When this bubble finally bursts, will we witness the biggest dollar collapse and stock market crash in U.S. history? “The bigger they come, the harder they fall” is a well used phrase, but I think that it is very appropriate in this case. From a low of 6,443.27 on March 6th, 2009, we have seen the Dow nearly quadruple in value since the last economic collapse and financial crisis. It has been a remarkable run, and it has lasted far longer than virtually any of the experts anticipated. But what goes up must come down eventually. This stock market bubble was almost entirely fueled by easy money from the Federal Reserve, and now that easy money has been cut off and the next economic collapse and dollar crash is on the horizon.
For instance, when Ron Paul told CNBC that the biggest stock market crash is imminent he was strongly criticized for it, but he was 100 percent correct… This market is in the “biggest bubble in the history of mankind,” and when it bursts, it could cut the stock market in half. Many other analyst and expert saying the same that economic collapse is imminent and its time to prepare.
What ‘Economic Collapse ‘ means:
An economic collapse is a complete breakdown of a national, regional or territorial economy. An economic collapse is essentially a severe version of an economic depression, where an economy is in complete distress for years, or possibly even decades.
A total economic collapse is characterized by economic depression, civil unrest and highly increased poverty levels. Hyperinflation, stagflation and financial-market crashes can all be causes. Government intervention is usually necessary to bring an economy back from collapse, but can often be slow to remedy the problem.
The Great Depression in the United States is a prime example of an economic collapse. The 1929 stock market crash brought on a collapse that lasted for many years and saw high levels of poverty. Well-known economist John Maynard Keynes claimed this was from the total lack of government involvement in the economy or the financial markets.
A collapse differs from a crisis in that the effects are longer lasting and it crosses multiple aspects of society. For example, the 2007-2009 Great Recession lasted less than two years, and the U.S. only experienced six quarters of negative GDP growth totaling just over 5 percent from its peak. Compare this to the Great Depression, which last 3 and a half years and wiped more than a quarter of U.S. GDP. In addition, unemployment during the Depression surpassed 24 percent, while the peak during the Great Recession was about 10 percent.
A recent economic collapse was in Argentina at the turn of the 21st century. This four-year period included unemployment riots, a collapse of its currency, which saw the emergence of alternative underground currencies, an overhaul of the government and the infamous default on large sums of sovereign debt. The root of the collapse can be traced back to years of military dictatorship and the government deficit created by the Falklands War in the early 1980s.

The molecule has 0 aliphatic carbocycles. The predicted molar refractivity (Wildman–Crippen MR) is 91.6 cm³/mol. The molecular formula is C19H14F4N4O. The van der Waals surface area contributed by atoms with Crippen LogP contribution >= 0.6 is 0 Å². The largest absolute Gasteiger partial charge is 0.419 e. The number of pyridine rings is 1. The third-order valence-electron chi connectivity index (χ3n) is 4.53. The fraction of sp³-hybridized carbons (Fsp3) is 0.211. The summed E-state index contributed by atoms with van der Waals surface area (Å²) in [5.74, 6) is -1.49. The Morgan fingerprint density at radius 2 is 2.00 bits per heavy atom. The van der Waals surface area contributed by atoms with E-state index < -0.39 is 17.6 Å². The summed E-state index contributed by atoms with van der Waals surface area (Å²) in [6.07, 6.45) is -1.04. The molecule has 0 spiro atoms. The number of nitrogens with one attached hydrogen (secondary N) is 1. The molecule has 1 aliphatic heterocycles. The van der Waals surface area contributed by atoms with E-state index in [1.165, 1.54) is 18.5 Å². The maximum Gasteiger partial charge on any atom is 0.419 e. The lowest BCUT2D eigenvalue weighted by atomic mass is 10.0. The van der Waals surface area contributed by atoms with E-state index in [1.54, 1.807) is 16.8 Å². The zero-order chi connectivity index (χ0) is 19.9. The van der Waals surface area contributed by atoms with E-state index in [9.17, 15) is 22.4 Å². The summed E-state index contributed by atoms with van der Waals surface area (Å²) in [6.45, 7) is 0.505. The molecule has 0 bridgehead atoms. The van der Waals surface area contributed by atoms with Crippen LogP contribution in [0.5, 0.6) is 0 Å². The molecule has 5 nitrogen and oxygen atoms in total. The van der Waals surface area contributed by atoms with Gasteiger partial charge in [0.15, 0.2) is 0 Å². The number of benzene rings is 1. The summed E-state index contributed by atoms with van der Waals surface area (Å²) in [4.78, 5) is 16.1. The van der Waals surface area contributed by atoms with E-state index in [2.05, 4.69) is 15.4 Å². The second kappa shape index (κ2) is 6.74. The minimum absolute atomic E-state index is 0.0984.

Other common occurrences during an economic collapse are forced bank holidays to curb withdraws, strict capital controls, and the overthrow of the sitting government.
Definition of ‘Stock Market Crash’
A stock market crash is a rapid and often unanticipated drop in stock prices. A stock market crash can be a side effect of major catastrophic events, economic crisis or the collapse of a long-term speculative bubble. Reactionary public panic about a stock market crash can also be a major contributor to it.
Josh Sigurdson talks with author and economic analyst John Sneisen about the recent reporting on a potential currency war in the near distance. A G-20 communique has removed the following pledge to refrain from competitive devaluation: “We will refrain from competitive devaluations, and will not target our exchange rates for competitive purposes.” Now, the pledge says the following instead: “We reaffirm our exchange rate commitments made in March.” As a trade war heats up between the United States and China and tariffs negatively affect both countries, this notion of competitive devaluation is laughable. So, you make your countries more competitive on the markets but in return cause vast inflation and a monetary crisis.
The crisis was inevitable anyways, but speeding it up isn’t exactly the fastest way to success. Treasury Secretary Steven Mnuchin has endorsed the latest communique. All fiat currencies eventually revert to their true value of zero. They always have, they always will going back to 1024 AD in China. This time will be no different and to speed it up at such a rapid rate, all while hiking interest rates, watching massive bubbles inflate in the stock market and in many of the housing markets within the United States AND China, this is a recipe for disaster. We cannot put a date on the inevitable crash as the fundamentals are simply off the table.
But with that said, it will happen eventually and it’s better to be over prepared than underprepared which is why individuals need to break free from the centralized system and decentralize their lives. People need to be independent, self sustainable, financially responsible. It’s up to you.
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